Open Sound System
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The audio devices (both input and output) may be in different states depending on what the application has done after opening the device. There are some differences on the way how ioctl calls work. Call made in a wrong place is likely to cause unexpected effects. This section defines which ioctl calls can be made and when. In addition there are some ioctl calls that don't have any restrictions on when they are used.
The application should first make ioctl calls that belong to the first state (there is no need to call any of them). The device will move to some of the subsequent states as soon as any of the calls defined for it have been called.
It's not possible to use calls that belong to the previous states. Such calls may fail or they just don't have any effect.
After the device has been opened it's in the initial state. Everything is stopped. The sampling rate and the other parameters have been set to some default values. There are few calls that can only be made in this moment.
In this state the application sets the number of channels, sample format and sample rate. The changes to these three parameters cannot be made later. They don't have any effect when the device is running. Calling read/write or any ioctl call that report the fragment size will lock the sampling rate.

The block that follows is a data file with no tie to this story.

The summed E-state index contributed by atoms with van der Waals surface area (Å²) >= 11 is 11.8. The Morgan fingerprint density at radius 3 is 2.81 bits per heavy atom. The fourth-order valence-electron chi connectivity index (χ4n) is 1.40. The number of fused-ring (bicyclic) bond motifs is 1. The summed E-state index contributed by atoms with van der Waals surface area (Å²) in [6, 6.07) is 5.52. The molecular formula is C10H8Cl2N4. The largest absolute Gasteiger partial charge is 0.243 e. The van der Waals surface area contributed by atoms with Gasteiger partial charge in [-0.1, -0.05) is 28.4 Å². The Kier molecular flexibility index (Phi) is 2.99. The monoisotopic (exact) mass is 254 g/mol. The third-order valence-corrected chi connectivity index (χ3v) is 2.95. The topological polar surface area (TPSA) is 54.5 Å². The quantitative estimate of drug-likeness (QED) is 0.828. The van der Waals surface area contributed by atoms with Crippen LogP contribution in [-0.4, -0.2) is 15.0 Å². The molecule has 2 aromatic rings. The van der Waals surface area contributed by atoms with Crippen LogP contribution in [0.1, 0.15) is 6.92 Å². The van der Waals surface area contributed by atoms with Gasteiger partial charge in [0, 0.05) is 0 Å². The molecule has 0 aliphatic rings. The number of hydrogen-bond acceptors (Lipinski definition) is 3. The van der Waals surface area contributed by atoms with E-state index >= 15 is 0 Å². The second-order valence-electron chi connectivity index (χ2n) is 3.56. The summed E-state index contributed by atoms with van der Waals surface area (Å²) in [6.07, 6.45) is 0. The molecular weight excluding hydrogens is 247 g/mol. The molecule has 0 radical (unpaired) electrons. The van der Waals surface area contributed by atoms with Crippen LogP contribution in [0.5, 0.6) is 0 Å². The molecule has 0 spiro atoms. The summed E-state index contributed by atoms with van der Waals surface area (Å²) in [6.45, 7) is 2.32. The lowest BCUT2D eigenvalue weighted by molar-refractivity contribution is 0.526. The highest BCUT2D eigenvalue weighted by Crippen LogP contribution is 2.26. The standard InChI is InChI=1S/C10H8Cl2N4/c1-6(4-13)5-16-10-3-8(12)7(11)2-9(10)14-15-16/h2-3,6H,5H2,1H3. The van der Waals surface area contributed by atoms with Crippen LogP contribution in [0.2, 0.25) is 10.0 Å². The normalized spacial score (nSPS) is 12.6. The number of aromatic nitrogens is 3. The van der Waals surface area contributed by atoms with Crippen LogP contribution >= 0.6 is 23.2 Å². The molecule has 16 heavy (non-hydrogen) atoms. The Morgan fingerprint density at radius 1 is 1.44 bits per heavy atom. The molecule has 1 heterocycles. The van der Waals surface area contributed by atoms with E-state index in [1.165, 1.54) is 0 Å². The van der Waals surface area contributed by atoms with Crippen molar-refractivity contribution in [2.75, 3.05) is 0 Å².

After recordin/playback has been started it's possible to change the sample rate and format after calling SNDCTL_DSP_HALT, SNDCTL_DSP_HALT_OUTPUT and/or SNDCTL_DSP_HALT_INPUT). However this is not recommended because some devices may not support this. It's better to close and re-open the device before changing these parameters.
With some ancient sound devices (SB Pro) it was necessary to set these parameters in order: channels, format and rate. OSS doesn't support such devices any more so this restriction can be relaxed. However it's still possible that some other OSS implementations support them so use this recommendation if you don't have any good reason to do it otherwise.
The following calls can also be used in this state. There are no ordering restrictions between them.
The ioctl calls that belong to this class cause certain internal parameters to be locked. In particular the fragment size gets computed.
The device gets started if any of the following calls are made.
The following calls will return meaningful results only when the device is running. In the other states they may return values that are confusing.
For example the SNDCTL_DSP_GETISPACE call will tell that the there is nothing that can be read. This means that applications that blindly wait for something to become available will just sit there forever. The select call will not report any read events if the recording process has not started.
The following two ioctl calls don't have any effect if playback is not running.
The following ioctl calls should only be used when the device is being stopped. However normally applications just call close at the end without using these calls.